Data
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Here, we present the Iso-Criterion analysis of the data. For each delay condition, we plot the stimulus sensitivity and the decision criterion variable representing the degree of reward bias individually for each of the three difficulty levels. The results are generally consistent with the hypothesis that the participants are adopting a common crit...
Data
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In the linear version of the leaky competing accumulator model, exactly the same pattern of choice behavior can be predicted in either leak- or inhibition-dominance with proper parameter values. Here, we demonstrate this result and show the relationship between the two parameter sets in the two regimes. (PDF)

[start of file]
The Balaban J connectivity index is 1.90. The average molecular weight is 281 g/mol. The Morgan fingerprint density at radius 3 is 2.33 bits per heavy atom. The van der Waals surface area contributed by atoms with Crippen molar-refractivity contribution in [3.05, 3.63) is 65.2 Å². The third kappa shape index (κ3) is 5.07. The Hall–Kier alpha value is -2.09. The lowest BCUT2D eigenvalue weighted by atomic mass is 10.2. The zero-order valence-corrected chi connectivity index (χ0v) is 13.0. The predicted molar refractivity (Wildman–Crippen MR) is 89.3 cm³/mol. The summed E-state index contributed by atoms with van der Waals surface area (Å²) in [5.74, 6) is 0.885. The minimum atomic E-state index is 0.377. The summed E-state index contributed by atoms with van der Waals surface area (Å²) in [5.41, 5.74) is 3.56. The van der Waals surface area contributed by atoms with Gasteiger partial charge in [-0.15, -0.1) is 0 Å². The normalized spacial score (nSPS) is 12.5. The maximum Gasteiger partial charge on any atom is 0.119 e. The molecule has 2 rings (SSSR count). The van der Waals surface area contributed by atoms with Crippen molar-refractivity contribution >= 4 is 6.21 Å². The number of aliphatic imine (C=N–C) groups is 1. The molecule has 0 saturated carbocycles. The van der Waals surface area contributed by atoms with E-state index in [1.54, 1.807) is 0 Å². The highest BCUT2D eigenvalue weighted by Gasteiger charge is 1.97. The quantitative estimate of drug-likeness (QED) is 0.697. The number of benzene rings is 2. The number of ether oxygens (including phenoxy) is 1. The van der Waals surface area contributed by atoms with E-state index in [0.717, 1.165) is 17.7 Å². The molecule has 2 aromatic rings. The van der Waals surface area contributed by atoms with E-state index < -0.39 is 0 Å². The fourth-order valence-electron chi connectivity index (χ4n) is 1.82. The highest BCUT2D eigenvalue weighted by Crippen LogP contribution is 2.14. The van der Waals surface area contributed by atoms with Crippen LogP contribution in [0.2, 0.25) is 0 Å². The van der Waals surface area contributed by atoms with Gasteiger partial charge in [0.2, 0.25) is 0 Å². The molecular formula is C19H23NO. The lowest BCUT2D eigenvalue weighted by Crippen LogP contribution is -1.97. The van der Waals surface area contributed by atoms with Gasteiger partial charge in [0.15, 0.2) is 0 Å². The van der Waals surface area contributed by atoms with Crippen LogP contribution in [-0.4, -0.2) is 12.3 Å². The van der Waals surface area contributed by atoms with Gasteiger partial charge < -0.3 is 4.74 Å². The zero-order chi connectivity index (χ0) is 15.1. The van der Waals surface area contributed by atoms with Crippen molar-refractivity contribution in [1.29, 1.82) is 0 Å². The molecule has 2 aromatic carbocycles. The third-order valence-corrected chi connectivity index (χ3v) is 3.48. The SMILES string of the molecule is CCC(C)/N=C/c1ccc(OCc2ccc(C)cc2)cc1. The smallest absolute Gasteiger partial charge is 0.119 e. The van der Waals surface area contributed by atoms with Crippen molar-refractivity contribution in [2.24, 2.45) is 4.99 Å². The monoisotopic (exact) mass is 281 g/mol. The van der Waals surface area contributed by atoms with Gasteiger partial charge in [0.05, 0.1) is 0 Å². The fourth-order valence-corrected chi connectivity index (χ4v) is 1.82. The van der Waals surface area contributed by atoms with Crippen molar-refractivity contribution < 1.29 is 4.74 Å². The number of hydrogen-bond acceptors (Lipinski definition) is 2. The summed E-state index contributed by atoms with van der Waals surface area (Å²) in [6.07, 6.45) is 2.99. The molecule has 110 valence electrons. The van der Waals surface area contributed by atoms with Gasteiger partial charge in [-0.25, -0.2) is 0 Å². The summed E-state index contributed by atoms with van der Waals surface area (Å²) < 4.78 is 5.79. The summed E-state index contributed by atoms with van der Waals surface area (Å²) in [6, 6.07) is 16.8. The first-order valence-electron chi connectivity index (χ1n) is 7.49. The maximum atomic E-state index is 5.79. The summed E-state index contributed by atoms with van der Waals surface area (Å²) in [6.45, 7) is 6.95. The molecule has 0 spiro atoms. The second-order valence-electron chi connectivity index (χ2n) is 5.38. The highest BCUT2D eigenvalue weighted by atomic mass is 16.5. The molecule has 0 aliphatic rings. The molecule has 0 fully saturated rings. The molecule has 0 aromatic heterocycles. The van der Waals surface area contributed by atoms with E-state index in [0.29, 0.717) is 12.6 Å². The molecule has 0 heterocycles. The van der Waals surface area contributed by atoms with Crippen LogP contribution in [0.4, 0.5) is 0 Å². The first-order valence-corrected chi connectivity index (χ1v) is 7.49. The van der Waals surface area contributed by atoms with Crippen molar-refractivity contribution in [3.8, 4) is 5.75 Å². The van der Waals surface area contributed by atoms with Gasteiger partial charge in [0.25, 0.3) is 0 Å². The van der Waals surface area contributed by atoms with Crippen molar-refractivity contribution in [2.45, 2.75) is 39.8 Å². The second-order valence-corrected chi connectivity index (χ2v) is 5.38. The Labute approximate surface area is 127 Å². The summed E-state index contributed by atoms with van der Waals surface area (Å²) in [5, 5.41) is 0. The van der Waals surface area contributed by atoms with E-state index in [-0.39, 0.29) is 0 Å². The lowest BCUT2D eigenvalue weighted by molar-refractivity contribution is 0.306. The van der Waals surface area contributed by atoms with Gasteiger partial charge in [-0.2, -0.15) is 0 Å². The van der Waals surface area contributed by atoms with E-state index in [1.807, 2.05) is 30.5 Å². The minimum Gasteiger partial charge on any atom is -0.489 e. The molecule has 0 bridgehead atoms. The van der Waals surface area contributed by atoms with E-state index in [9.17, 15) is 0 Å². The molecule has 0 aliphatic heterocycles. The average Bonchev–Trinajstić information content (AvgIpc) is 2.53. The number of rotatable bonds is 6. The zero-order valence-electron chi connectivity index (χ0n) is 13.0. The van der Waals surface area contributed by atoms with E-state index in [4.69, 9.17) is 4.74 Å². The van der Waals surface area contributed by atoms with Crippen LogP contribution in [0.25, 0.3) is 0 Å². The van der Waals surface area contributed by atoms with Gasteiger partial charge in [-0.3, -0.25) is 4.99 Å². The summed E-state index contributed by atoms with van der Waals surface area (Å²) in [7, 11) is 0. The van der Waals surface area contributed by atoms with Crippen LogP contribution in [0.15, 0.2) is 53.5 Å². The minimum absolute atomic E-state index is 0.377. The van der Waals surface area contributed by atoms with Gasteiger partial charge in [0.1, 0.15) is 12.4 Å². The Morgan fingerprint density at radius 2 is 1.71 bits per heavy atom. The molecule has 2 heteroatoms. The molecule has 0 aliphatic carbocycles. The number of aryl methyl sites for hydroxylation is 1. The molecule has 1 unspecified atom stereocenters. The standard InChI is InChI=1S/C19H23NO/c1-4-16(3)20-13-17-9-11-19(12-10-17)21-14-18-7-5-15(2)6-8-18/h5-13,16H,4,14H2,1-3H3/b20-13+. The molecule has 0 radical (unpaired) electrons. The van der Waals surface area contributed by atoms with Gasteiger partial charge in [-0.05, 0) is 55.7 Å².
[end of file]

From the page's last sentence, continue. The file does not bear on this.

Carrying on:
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In perceptual decision-making, ideal decision-makers should bias their choices toward alternatives associated with larger rewards, and the extent of the bias should decrease as stimulus sensitivity increases. When responses must be made at different times after stimulus onset, stimulus sensitivity grows with time from zero to a final asymptotic lev...